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Workers from Kiribati who came here on a Department of Labour scheme have gone home unpaid and unhappy and the department is investigating.
One News tonight reported that 70 workers from Kiribati were sent to Blenheim under the Recognised Seasonal Employer (RSE) but they were now being sent home. Ten had absconded.
The RSE scheme was launched in April 2007 and allowed up to 5000 seasonal workers to be employed each year to plant, maintain, harvest and pack crops here.
The goal was to solve a labour shortage in New Zealand and help the development of Pacific Island nations because workers send money home and gain work experience.
Pacific countries had lobbied for the scheme for years before the Government agreed to it despite fears about overstaying.
In June the Marlborough Express reported the department had warned Fore-Vintage Contracting, owned by Garry Maxwell-Smith, about the quality of accommodation his workers were staying in.
One News said 22 people were staying in a three bedroom house.
The workers being sent home have not been paid.
Mr Maxwell-Smith blamed the Kiribati government and the workers.
"They came here, I think, probably ill-prepared by the their own government and left it up to us to do all the basic training," he said.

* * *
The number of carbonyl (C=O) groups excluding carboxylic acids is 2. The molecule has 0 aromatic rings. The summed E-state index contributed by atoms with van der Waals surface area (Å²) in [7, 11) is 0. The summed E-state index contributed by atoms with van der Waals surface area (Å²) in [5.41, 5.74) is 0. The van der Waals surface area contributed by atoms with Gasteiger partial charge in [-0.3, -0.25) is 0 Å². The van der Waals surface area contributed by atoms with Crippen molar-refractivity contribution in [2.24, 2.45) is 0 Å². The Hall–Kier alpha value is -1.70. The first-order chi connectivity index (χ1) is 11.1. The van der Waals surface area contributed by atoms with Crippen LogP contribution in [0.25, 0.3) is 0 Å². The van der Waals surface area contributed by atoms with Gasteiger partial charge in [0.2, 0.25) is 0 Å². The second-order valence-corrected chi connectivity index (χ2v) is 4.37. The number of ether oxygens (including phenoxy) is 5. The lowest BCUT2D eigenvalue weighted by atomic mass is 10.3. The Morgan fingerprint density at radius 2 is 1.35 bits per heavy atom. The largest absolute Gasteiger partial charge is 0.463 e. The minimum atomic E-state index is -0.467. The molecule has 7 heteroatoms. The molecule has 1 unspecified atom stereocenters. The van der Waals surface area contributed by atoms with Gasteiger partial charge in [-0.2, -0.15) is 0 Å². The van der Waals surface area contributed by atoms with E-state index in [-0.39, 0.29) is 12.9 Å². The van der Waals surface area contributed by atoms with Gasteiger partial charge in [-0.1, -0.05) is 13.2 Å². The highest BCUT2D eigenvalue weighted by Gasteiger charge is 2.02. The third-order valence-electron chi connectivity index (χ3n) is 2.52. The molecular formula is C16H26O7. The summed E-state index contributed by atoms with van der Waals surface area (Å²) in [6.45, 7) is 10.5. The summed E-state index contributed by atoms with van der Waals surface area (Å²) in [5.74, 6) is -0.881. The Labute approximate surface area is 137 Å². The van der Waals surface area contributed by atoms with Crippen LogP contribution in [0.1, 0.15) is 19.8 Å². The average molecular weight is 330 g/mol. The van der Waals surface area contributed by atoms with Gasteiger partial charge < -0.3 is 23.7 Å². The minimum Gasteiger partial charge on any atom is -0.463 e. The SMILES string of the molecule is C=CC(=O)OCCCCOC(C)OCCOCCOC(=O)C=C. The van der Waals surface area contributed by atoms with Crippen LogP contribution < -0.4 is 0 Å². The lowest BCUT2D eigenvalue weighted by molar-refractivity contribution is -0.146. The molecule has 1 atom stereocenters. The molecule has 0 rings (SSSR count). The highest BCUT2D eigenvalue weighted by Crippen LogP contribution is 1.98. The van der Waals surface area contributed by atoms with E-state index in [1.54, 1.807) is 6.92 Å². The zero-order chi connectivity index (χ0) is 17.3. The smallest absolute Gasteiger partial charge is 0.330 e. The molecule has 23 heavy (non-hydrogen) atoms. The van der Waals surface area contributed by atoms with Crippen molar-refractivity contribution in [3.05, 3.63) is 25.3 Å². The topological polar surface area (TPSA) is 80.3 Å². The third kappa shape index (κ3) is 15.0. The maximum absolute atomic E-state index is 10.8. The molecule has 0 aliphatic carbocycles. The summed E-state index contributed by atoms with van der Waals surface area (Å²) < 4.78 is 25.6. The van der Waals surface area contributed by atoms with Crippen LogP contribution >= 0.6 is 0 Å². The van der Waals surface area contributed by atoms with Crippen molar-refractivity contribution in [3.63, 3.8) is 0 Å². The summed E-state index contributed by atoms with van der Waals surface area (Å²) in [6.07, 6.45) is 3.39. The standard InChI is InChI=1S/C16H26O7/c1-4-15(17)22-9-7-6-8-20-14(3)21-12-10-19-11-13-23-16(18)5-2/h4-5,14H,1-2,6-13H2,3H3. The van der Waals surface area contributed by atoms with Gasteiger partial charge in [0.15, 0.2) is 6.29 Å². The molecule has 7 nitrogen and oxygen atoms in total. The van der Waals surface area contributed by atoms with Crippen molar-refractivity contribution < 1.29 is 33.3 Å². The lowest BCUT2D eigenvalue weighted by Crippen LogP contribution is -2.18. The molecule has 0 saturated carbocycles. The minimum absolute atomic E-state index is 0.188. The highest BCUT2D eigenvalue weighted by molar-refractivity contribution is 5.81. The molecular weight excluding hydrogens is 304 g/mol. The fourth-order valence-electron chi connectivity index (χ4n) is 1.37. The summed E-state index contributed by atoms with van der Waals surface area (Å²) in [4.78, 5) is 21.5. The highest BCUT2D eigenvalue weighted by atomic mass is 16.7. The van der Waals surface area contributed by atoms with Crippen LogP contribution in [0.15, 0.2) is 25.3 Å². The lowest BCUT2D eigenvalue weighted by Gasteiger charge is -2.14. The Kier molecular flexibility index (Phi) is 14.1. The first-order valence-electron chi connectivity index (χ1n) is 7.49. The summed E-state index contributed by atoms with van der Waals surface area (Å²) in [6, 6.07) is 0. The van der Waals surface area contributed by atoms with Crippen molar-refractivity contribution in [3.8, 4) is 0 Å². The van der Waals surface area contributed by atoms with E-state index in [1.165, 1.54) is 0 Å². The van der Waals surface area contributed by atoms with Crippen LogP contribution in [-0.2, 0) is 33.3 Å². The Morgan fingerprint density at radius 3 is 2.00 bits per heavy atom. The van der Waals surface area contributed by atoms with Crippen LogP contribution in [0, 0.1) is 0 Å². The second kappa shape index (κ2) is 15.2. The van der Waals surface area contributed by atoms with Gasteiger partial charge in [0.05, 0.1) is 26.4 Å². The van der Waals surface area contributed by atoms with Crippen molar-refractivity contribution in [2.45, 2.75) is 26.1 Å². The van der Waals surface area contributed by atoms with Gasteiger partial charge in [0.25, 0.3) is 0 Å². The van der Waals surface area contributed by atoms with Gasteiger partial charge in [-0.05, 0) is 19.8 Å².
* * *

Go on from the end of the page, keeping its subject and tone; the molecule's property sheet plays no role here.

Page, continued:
"Kiribati people are their own failures, they weren't motivated. I couldn't get them to work."
He called them disrespectful, lazy and uneducated.
The department earlier reallocated his employees to other contractors and warned Mr Maxwell-Smith about mistreating workers.
A spokeswoman said it was investigating the company.
The department was also criticised for a lack of support for Pacific workers and that there was not enough work for some.
The department spokeswoman said if people were unhappy the scheme didn't work.
The department would also talk to the Kiribati government to ensure good workers were sent.
Other Blenheim contractors said it was a great scheme.
In July the Presbyterian Church raised concerns that workers from Vanuatu were being exploited and being offered poor living conditions and pay.